Another first for me as I review both the book and the audiobook of Revenger by Alastair Reynolds. Check out the blurb below..
The galaxy has seen great empires rise and fall. Planets have shattered and been remade. Amongst the ruins of alien civilisations, building our own from the rubble, humanity still thrives. And there are vast fortunes to be made, if you know where to find them…
Captain Rackamore and his crew do. It’s their business to find the tiny, enigmatic worlds which have been hidden away, booby-trapped, surrounded with layers of protection – and to crack them open for the ancient relics and barely-remembered technologies inside. But while they ply their risky trade with integrity, not everyone is so scrupulous.
Adrana and Fura Ness are the newest members of Rackamore’s crew, signed on to save their family from bankruptcy. Only Rackamore has enemies, and there might be more waiting for them in space than adventure and fortune…
This has been billed as a Young Adult science fiction novel and, whilst it isn’t the usual hard sci-fi of Alastair Reynolds, that takes nothing away from story. It’s still brilliant, big idea stuff and, as ever with Reynolds, the worldbuilding is wonderful, creating a universe both far futuristic and alien with equal measure. Hints and ideas come together to form a fantastical picture, mixing space ships and pirate lore to produce an engrossing setting.
Written as an account of events by the younger sister Fura Ness this is a tale that will engage readers of all ages. Signing on board the ‘Monetta’s Mourn’ in an attempt to change the fortunes of their family, the siblings are soon caught up in all manner of trouble. Whilst the crew they’ve joined are a hardened bunch, there’s a difference between expeditioners and pirates and Fura gets to see the truth of it first hand.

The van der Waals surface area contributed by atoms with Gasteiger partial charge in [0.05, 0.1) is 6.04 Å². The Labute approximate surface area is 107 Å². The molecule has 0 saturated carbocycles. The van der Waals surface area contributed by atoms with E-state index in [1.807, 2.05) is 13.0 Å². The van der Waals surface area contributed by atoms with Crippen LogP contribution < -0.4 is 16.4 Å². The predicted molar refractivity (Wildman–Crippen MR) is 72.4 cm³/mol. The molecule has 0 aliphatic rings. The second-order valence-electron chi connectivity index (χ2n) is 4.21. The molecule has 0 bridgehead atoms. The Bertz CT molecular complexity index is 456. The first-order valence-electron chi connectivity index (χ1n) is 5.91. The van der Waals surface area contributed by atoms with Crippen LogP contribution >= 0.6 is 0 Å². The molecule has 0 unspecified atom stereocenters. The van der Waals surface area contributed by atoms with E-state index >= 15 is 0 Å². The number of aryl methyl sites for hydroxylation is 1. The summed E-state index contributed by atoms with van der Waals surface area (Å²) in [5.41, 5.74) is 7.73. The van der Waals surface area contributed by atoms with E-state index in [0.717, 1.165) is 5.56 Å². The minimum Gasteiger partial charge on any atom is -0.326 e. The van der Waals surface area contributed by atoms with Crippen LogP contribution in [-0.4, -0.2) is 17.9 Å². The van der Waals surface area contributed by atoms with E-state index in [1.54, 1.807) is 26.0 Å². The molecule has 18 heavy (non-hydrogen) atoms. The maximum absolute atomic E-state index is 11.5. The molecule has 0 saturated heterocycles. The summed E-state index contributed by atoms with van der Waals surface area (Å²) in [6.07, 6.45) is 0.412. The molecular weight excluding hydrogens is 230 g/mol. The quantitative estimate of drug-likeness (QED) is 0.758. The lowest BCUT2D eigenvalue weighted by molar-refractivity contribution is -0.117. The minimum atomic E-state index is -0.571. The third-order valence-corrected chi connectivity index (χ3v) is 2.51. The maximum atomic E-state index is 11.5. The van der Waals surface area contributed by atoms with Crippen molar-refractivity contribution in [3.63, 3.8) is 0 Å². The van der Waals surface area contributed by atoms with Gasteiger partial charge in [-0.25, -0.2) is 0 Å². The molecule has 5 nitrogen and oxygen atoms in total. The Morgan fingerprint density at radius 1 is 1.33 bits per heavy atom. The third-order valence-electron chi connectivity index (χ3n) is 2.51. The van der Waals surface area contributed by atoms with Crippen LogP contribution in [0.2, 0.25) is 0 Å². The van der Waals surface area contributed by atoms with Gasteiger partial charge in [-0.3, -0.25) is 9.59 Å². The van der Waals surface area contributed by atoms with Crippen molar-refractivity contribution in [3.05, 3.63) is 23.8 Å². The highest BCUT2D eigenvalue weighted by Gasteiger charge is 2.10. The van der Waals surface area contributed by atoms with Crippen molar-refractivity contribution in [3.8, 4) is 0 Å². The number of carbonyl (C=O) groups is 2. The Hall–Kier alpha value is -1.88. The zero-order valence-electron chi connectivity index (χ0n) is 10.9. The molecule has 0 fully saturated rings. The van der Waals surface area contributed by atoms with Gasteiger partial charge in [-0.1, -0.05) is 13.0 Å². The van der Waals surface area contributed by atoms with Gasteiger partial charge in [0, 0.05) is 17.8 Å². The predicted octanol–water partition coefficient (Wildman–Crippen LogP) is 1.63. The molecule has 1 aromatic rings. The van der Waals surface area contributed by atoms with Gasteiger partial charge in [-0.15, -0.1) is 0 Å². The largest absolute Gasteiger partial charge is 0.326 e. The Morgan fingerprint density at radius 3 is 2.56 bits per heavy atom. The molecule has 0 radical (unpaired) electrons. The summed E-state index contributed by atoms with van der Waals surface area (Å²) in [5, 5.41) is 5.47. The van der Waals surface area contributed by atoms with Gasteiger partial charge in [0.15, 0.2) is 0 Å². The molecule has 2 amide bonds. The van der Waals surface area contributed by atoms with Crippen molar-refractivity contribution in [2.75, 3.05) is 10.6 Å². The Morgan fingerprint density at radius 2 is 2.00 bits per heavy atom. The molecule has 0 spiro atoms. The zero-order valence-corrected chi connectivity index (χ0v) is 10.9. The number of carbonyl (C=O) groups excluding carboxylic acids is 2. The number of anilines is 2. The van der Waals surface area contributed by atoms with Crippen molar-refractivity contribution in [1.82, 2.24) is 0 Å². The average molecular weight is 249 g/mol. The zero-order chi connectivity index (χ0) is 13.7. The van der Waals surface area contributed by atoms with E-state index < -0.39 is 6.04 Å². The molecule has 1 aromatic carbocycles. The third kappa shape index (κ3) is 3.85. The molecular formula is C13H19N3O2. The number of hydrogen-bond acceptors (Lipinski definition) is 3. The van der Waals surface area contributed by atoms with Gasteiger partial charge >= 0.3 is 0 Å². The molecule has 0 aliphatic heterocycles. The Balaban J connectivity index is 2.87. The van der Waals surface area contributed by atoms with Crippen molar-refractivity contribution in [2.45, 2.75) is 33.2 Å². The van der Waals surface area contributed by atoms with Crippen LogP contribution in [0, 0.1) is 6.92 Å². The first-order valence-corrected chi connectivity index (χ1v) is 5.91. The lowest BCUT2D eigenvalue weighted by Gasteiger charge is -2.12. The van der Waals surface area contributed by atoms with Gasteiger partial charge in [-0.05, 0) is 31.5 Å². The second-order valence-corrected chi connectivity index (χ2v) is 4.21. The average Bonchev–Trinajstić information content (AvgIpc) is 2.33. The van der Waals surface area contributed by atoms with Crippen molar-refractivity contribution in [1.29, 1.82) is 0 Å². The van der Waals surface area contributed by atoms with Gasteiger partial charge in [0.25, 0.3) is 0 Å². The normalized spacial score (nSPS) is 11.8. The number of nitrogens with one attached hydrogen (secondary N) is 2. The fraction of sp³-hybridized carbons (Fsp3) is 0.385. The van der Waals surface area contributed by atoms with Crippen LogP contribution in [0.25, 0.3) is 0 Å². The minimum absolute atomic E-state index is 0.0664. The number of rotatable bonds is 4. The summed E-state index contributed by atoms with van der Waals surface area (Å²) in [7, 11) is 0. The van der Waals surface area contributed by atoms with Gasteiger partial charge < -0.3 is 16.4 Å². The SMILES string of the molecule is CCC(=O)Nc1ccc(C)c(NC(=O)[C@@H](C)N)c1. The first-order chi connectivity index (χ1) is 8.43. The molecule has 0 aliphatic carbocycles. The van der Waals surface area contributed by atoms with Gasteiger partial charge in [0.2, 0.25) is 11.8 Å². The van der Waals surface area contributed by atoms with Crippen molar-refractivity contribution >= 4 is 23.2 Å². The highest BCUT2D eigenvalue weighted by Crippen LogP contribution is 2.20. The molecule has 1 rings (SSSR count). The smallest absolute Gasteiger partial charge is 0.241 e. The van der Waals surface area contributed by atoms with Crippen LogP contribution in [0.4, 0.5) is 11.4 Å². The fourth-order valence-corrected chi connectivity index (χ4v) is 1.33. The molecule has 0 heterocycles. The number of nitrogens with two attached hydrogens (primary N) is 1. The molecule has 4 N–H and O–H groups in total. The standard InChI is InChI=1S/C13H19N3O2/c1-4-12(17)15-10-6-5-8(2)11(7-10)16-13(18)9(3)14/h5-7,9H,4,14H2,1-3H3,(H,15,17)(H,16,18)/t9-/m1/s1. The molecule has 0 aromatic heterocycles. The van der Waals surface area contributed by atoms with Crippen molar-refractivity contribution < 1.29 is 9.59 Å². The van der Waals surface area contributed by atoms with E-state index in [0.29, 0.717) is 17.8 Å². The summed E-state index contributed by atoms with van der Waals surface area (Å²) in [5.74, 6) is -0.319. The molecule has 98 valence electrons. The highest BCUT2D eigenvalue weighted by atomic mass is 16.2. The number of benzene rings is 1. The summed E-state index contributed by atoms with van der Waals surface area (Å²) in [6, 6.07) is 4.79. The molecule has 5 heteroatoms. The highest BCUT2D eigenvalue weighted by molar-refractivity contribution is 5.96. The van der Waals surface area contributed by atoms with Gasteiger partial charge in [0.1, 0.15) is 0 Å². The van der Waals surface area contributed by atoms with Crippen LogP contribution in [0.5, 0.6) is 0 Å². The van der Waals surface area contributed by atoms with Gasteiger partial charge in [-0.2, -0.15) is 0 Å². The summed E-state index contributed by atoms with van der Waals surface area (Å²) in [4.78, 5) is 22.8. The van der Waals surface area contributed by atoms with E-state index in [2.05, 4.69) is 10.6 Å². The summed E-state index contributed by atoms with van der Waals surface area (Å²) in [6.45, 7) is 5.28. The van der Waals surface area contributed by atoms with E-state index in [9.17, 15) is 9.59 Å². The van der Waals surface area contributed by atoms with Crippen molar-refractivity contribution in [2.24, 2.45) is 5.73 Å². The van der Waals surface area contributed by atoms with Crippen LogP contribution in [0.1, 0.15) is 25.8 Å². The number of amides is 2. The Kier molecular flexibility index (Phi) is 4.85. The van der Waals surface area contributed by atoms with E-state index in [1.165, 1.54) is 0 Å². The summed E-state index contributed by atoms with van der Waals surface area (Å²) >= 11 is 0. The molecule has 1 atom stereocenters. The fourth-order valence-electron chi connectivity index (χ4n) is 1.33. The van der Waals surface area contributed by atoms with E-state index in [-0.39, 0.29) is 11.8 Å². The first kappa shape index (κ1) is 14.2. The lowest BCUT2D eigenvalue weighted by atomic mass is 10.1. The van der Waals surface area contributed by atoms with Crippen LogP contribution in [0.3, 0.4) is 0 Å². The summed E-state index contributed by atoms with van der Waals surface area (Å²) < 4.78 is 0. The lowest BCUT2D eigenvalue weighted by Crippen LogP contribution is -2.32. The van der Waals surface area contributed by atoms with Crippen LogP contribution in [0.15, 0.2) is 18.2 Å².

Her sister taken hostage and herself left on a broken ship with only dead crew mates for company, Fura begins a transformation that will see her put everything aside to seek her vengeance. There’s something that harks back to Treasure Island here but there’s also something darker and edgier at its heart.
The cadence of the story, the slang and colloquial language, the hints of a much greater conspiracy and the immediate threats all combine into a gripping page-turner. Fura is an uncompromising character but it isn’t until the final chapters that things really become clear. Revenger is a tale of retribution and in no short measure; the idea so cleverly woven into Fura’s narrative is how that desire for vengeance warps a person in ways that make them closer to their enemy, closer to the dark, than they ever expected to be.
Alastair Reynolds is a fantastic novelist and his first foray into YA fiction is nothing short of incredible.
Audio book review
This is the first audio book I’ve listened to and it was an interesting exercise. The narrator chosen is clearly skilled at acting as she gives voice to the numerous characters that Fura encounters. Though some sounded different to how I imagined them, I’m positive this is only an issue as I chose to read Revenger first.
Listening to the book offers a different perspective on the story – a slower, more considered one. The ensemble of actors come to the fore slightly more yet the pace of the tale remains, slowly dragging you deeper into Revenger with each chapter.
Personally, I felt that the audio version didn’t do enough justice to the change within Fura that felt so obvious in the book. This is a tale of revenge; of total and absolute vengeance. Fura does everything it takes to find her sister, including some fairly extreme measures. From the teenage girl she was, at the end of the story she has become furious, unhinged to some degree and unwilling to give any quarter, reshaped mentally and physically to the point that her own sister struggled to recognise her. That is what makes Revenger such a fantastic read. In the end, Fura is closer to her enemies than she’d like to admit yet it isn’t something she’d change. Audio version or book, the last chapter of Revenger is a bombshell of a conclusion.
Published by Gollancz